“I studied electrical power generation for two reasons,” PCI co-founder Art Breipohl says in his autobiography. “There was more money in both the capital cost and the fuel cost of generation, and there was very little study of generation in electrical engineering programs, implying there could be a better chance of finding a new method of saving electrical utilities money.”
It’s always enjoyable to hear cogent thinking, and it’s doubly satisfying to be able to look back and reflect on how that thinking has been borne out.
Art’s biography is fascinating to anybody interested in how and why PCI was formed, as well as for those looking for clues to its success and the core capabilities that will be the foundation for its future. In this frank and often funny account of Art’s life, we’re invited to observe how he thinks about the world — logically, rationally, and originally — and through Art understand PCI more deeply. It’s easy to trace many of PCI’s cultural traits back to his uniquely pragmatic perspective.
Living PCI’s values
Power Costs, Inc., (PCI) was formed on June 9, 1992. At the time, Art Breipohl and Fred Lee were professors in the Electrical Power Program at OU, a program Art established. For a few years, the pair had been laying the groundwork for PCI, a company that would grow into a successful international software company whose products are used by 70% of U.S. Fortune 500 Utilities.
Art’s autobiography traces the founding of PCI back to his early years. It’s a book about a man finding his path, always on the lookout for meaningful problems to solve, and continuously improving to be ready to face the next challenge.
A talent for mathematics led Art into engineering. “I really did not know what an engineer did,” he says, “but I was told that math and physics were the basis of engineering.” In 1955 he began active service with the U.S. Army and opted to increase his draft from two to three years to work on nuclear weapons. He was assigned to the 832nd Ordnance Battalion and later went to work at Sandia Corporation, where he was tasked with determining the probability of nuclear weapons accidentally exploding.
At the time, of course, he had no conception of how engineering and the mathematics of probability would inform PCI’s early products, but it’s interesting to watch that road unfold in front of him through the story of his life.
Art was always careful to play to his strengths and cover his weaknesses. He turned down a promotion to a supervisor’s job at the reliability department at Convair because “I did not think my talents and shortcomings were best suited for management.”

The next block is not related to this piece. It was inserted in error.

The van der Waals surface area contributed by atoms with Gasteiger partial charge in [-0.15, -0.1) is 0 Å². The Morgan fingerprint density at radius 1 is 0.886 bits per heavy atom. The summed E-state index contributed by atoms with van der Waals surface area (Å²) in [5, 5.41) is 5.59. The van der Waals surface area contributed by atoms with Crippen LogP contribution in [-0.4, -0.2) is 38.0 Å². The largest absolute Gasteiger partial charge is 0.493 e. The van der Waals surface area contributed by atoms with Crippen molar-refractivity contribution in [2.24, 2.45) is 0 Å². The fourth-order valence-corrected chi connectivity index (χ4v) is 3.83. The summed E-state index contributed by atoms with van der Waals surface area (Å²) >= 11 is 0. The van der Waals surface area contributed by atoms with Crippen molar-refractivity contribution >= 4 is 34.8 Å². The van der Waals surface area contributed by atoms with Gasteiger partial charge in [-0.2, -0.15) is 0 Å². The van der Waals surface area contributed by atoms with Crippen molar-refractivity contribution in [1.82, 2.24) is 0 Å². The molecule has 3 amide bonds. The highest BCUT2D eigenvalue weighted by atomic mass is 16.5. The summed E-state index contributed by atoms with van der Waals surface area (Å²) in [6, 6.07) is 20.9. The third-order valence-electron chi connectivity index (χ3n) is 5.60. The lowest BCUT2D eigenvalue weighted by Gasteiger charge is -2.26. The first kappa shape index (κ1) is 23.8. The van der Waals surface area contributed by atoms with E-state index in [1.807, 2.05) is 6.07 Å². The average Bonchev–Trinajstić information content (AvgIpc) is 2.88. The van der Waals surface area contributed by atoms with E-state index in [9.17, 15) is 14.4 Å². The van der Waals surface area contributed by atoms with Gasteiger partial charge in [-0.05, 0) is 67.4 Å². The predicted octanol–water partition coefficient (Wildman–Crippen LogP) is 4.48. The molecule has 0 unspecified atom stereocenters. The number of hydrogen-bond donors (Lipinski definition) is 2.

Seen through the lens of PCI’s values, these are instances of Art demonstrating the PCI value he coined as “enlightened awareness.” Art thinks like an engineer, rationally, always seeking clarity on what is happening, especially about the one thing it’s most difficult for us to be objective about — ourselves and our limitations. At PCI, we’re all called to do the same.
As PCI co-founder Fred Lee noted in a recent company-wide email, “My dear friend Dr. Art Breipohl once told me – we all have self interest but we should only practice “enlightened” self interest. His wisdom has had a very profound impact on me.”
Profiting From Your Mistakes
Later in his career, Art applied for the dean’s position at Kansas University (KU) and narrowly missed out on it. He relates it as a crushing blow, but one he ultimately believes he profited from because it “opened up another path that was much more rewarding.” The path to co-founding PCI.
Following this big disappointment, Art went on a sabbatical at Stanford University to lick his wounds and decide what he wanted to do with the rest of his career.
“I did not have the knowledge nor the inclination to manufacture a product,” Art says, “and while I could find work as a consultant, it was much better to have a product that one could essentially sell many times rather than selling one’s effort one at a time as a consultant. There was a group in the engineering economics systems department that was working as consultants in the power industry. I decided that perhaps I could develop a method for electrical utilities to decrease their costs and sell this to a large number of utilities. This became my big-picture goal.”